Chronographs have been dominating the vintage watch market for quite some time now, and with collector’s tastes becoming increasingly more refined, more attention has shifted towards the earlier offerings of Longines. Though their modern chronographs may not be able to hold a candle to that of brands like Patek Philippe, Vacheron Constantin, and A. Lange & Söhne, this was not always the case, as their back-catalogue is ridden with several of the greatest chronograph calibers of all time. Today, let’s focus on Longines’ legendary Cal. 30CH, along with a few of the alluring pieces in which it can be found.
To fully appreciate and understand the mechanical work of art that is the Cal. 30CH, one must first familiarize themselves with its predecessor, the revered Cal. 13ZN. Introduced in the mid 1930s, this chronograph ushered in a new era of movement design, characterized by the use of advanced complications and arguably perfect mechanical architecture. This caliber also marked another first for Longines in watchmaking history, as many believe it to be the first flyback chronograph, allowing for the timing of events in rapid succession. This of course followed the very first chronograph wristwatch movement — the Cal. 13.33Z. In the eyes of seasoned collectors, the 13ZN is undoubtedly a benchmark of chronograph caliber design, and upon opening the caseback of a 13ZN-equipped timepiece, it’s easy to see why.
The 30CH would see its introduction towards the end of the 1940s, as the result of Longines’ desire to produce an equally impressive chronograph, but at a slightly lower production cost. Much like the 13ZN, some examples of the 17-jewel 30CH too featured a flyback complication, along with the exact same dimensions of its predecessor, to allow for a seamless integration into the brand’s product lines. This notion is surely supported by the step-cased Ref. 6474 of the early 1950s, which can easily be mistaken for earlier references bearing the 13ZN, to the untrained eye.
Just as the traditionally styled 13ZN-equipped pieces reflected the time in which they were manufactured, so did the timepieces bearing the great 30CH. While you might have found 13ZN’s in ornately shaped cases with roman numeral-clad dials, the 30CH was commonly found at the heart of more youthful designs, produced with divers, sportsmen, and drivers in mind. Of particular interest to many is the Ref. 8225 “Nonius,” which incorporated the traditionally styled and crafted movement into a genuinely avant-garde, sports-focused design. Even more refined offerings like the earlier, steel-cased Ref. 7413 reflected a new direction for the brand, thanks to the use of brightly coloured scales and modern typefaces.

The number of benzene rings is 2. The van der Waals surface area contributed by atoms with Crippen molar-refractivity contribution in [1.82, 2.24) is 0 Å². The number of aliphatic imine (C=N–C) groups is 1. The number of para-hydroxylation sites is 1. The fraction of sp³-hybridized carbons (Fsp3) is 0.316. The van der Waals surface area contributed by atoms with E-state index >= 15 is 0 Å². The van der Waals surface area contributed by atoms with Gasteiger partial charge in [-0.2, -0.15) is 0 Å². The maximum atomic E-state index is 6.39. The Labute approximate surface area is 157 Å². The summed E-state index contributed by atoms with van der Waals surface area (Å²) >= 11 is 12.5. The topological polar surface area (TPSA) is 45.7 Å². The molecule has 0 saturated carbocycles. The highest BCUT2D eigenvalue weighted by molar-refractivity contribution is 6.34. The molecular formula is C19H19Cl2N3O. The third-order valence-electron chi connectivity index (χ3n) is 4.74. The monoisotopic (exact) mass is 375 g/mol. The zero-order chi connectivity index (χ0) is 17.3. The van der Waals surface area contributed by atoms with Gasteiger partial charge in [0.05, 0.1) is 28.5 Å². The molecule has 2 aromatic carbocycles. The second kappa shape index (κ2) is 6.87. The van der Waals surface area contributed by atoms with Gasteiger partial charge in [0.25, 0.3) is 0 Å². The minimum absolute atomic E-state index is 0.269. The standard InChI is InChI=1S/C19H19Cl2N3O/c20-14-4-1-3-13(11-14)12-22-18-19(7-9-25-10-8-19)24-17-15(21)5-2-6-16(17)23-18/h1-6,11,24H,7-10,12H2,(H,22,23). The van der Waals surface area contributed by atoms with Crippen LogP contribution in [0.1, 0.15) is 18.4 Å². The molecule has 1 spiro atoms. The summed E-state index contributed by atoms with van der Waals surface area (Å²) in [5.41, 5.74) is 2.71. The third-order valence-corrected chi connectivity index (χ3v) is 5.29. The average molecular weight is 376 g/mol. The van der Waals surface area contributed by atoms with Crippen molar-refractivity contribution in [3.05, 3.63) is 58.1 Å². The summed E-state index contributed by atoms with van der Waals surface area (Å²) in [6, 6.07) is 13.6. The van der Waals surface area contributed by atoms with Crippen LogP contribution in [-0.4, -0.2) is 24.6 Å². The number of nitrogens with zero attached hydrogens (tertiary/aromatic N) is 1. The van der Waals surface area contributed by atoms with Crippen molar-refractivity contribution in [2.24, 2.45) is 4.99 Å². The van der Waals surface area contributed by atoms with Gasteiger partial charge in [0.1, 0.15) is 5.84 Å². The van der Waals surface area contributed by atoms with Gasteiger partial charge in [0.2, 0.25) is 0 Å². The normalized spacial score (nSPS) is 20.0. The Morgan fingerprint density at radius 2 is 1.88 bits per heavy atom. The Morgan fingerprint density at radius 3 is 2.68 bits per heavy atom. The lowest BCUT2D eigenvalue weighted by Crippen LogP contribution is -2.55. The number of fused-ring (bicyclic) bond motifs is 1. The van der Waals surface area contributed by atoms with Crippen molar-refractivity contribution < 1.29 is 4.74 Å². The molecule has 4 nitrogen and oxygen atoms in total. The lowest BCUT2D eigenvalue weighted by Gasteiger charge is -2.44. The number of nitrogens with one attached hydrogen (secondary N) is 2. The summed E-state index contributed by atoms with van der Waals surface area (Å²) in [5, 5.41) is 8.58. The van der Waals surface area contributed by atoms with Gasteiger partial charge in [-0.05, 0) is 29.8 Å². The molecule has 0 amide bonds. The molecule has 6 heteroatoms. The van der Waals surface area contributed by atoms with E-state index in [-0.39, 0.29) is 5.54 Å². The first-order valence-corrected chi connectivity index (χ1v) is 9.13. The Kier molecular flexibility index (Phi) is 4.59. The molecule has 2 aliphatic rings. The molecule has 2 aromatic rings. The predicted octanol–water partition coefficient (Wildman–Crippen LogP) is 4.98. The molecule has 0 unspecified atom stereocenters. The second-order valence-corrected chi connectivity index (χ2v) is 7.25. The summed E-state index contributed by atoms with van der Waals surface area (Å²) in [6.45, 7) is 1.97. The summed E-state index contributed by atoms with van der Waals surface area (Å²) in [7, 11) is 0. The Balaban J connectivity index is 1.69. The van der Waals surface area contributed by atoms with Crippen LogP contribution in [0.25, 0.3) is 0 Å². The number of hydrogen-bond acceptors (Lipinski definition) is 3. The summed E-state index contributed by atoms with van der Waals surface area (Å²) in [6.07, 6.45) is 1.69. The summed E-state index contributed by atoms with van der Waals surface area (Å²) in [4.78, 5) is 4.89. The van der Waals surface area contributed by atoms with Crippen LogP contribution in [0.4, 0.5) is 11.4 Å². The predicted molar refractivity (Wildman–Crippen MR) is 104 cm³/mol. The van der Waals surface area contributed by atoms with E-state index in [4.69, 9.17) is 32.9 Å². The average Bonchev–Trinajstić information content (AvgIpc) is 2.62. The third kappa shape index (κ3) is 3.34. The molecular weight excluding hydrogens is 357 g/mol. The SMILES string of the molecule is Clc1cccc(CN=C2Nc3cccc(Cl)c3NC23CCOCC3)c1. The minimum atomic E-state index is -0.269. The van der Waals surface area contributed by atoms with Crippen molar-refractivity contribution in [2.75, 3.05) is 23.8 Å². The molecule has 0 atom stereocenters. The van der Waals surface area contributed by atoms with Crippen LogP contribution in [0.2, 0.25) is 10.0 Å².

Ultimately, the 30CH would meet its fate at the hands of ASUAG (Allgemeine Schweizerische Uhrenindustrie AG), the once largest Swiss watch conglomerate, who acquired the brand in 1971. Movement production ended, and would then be outsourced to Ebauches SA. Later, ETA would assume the role of Longines’ movement manufacturer, during the 1983 conglomerate merger that would birth the Swatch Group. With this in mind, it could be said that 30CH-equipped chronographs represent the last of the watchmaker’s offerings to truly be worthy of such an important name like Longines. It’s calibers like these that elevate mere wristwatches to mechanical marvels of taste and distinction.
Isaac Wingold is a vintage watch specialist and collector from Toronto, Canada. His horological insights can also be found on the webpages of Wound For Life, Petrolicious, Chrono24, and Christie’s.